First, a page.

Interestingly enough, these appear to be the same lens. At least according to AbelCine, its Powerscope, in fact, ct a Lomo Round Front. When observing the field of view and distortion they are very close (with the lenses we tested there was a slight discrepancy with the optical alignment of the anamorphic element between the two). Both flare beautifully, although not exactly identically, and they produce one of the most prominent blue streaks. A couple years back I shot a music video with these for Enrique Iglesias.

Lomo Squarefront:

This lens has a lot of interesting character and packs a punch of pretty flare. The image does feel a bit beat up though, and the model's face shows significant horizontal stretching. Again, not the choice for your beauty spot but great for a lot of other applications.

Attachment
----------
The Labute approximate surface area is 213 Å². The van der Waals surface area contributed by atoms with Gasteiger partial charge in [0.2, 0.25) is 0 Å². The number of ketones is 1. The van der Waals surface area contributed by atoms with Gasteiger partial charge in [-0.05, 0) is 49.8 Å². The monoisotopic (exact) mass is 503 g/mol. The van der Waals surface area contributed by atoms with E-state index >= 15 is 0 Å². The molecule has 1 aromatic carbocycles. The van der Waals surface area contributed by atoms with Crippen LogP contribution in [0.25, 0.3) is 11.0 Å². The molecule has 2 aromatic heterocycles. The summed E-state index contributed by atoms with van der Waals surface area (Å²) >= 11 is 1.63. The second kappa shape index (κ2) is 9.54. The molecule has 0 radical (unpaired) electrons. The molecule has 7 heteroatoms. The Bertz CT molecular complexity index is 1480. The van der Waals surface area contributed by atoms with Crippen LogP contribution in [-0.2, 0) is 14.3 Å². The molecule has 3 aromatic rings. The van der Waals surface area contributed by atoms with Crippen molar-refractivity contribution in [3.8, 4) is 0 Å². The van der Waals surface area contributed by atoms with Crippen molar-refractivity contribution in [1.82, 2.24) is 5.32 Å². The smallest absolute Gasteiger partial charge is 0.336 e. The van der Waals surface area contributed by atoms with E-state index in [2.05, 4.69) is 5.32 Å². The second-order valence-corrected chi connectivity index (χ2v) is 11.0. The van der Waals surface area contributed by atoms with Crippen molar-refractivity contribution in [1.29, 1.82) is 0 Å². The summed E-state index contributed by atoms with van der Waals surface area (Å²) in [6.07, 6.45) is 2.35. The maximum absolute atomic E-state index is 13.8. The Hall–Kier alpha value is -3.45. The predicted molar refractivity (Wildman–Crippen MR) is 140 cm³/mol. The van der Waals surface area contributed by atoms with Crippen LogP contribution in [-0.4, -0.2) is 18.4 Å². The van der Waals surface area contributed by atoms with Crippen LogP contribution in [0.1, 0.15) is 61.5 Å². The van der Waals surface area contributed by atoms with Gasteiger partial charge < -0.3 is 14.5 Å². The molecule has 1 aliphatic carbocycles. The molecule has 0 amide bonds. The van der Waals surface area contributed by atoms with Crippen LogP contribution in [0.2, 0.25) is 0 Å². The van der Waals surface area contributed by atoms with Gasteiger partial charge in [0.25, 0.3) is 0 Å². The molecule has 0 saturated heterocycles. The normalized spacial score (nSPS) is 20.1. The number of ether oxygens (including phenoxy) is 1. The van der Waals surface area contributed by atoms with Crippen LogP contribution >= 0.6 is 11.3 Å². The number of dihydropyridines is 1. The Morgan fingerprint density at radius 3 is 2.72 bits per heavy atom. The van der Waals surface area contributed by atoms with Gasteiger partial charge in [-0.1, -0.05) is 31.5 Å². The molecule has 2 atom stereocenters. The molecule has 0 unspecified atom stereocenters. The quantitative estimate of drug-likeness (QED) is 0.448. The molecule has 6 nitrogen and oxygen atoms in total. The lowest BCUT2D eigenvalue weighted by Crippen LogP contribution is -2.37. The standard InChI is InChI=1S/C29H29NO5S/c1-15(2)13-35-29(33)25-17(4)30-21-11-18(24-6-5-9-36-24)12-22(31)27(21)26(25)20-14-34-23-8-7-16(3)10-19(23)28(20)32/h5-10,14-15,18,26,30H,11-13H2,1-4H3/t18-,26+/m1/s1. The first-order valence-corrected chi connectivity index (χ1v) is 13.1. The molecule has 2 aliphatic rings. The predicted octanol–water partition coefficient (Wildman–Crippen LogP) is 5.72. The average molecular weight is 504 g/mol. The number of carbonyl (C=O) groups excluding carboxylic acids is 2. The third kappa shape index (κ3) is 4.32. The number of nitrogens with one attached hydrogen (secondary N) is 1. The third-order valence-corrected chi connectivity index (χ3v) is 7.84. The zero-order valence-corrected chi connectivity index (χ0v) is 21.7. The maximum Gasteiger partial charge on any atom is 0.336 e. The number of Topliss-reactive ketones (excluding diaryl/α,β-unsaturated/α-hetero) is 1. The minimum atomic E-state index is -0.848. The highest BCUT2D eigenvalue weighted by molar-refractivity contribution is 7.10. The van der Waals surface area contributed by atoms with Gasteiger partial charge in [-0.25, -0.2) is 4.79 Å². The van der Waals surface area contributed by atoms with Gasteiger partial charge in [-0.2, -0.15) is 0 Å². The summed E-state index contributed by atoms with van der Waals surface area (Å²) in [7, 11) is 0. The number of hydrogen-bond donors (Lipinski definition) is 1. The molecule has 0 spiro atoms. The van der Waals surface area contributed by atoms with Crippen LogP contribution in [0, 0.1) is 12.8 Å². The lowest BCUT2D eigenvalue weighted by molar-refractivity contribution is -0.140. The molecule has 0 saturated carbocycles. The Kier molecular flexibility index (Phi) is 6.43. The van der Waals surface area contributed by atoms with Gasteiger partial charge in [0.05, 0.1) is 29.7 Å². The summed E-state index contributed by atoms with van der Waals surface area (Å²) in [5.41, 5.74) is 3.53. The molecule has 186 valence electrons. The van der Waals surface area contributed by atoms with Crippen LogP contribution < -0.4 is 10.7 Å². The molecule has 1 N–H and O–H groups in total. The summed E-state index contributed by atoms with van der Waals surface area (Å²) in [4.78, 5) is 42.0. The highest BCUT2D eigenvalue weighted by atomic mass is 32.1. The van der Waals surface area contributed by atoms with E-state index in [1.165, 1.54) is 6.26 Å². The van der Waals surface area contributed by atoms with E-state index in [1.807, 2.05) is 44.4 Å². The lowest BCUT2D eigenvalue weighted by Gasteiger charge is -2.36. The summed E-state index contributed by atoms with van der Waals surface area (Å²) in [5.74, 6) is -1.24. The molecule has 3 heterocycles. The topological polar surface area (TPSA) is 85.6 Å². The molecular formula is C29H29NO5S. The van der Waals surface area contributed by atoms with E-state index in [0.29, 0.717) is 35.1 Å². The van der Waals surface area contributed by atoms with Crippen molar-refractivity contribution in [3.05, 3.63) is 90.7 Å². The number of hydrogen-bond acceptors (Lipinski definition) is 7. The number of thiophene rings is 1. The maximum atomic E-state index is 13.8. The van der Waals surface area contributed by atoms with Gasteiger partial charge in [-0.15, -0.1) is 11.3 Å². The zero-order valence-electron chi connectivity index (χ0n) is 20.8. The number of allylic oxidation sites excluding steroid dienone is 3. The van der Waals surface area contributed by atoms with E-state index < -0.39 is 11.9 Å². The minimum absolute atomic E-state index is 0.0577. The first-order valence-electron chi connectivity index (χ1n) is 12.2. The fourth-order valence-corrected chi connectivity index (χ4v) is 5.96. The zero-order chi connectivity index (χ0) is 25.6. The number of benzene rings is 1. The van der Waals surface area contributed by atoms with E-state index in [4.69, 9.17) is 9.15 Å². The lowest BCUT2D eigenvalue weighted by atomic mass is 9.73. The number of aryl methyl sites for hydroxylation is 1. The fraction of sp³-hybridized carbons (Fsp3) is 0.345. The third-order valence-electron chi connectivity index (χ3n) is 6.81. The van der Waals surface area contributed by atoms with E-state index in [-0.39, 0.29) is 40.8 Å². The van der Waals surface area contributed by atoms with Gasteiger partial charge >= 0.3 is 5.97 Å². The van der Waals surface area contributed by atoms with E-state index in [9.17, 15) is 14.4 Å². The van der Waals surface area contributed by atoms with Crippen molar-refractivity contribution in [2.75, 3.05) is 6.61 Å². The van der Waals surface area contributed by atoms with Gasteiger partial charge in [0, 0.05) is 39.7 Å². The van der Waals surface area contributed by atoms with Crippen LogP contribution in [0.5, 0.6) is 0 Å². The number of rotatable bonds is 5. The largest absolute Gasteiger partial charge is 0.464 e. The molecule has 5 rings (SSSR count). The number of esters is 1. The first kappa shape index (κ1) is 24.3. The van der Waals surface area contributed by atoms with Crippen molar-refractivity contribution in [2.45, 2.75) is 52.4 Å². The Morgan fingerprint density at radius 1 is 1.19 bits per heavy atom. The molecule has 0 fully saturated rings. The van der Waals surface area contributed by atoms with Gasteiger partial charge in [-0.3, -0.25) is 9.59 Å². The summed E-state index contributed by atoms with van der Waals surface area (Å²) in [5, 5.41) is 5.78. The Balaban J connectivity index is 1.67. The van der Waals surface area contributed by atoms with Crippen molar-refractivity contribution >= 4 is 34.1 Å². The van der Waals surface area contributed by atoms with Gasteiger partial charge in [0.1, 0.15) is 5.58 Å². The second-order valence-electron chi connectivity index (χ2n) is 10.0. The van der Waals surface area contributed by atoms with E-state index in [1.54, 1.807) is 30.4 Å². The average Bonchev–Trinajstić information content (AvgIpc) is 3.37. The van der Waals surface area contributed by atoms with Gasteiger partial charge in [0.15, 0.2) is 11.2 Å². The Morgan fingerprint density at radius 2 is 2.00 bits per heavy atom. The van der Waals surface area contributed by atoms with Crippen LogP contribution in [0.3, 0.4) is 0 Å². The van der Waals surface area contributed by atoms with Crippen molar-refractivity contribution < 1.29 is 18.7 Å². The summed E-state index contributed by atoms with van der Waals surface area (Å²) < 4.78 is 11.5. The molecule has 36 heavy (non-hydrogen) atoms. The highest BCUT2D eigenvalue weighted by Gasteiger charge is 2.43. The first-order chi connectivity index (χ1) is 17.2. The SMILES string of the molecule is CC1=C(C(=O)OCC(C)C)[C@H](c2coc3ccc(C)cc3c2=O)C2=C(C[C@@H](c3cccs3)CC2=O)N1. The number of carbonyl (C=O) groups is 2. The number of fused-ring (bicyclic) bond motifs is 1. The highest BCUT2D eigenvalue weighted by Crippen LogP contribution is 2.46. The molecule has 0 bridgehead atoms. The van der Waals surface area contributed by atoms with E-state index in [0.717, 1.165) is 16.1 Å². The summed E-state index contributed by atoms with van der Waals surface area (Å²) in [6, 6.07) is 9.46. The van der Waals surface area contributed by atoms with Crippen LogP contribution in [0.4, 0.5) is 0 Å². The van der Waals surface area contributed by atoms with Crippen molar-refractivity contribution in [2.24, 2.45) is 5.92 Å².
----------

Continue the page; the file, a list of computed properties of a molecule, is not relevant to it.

Hawk V-Lite:

Although I really love the look of the Hawks in general, the V-Lites do exhibit some “blurring” at the top and bottom 1/5th of the frame. This can be observed on the model’s hair and the bottom of her shirt. 

Todd AO:

Todd AOs have an enormous amount of character. Each set that I’ve seen in the past is a bit different. At T1.3 they are super soft and almost dreamy in quality but get progressively sharper stopped down. The ToddAOs also exhibited some of the most pronounced, crazy flare. Claudio Miranda used these to great effect on the 50 Cent music video “Get Up” 


Something good can be said about almost every one of these lenses, whether it’s the performance, look or just plain cost vs. quality. Master Primes and Cooke S4s have long been industry standards, and I was drawn to both of these albeit for different reasons.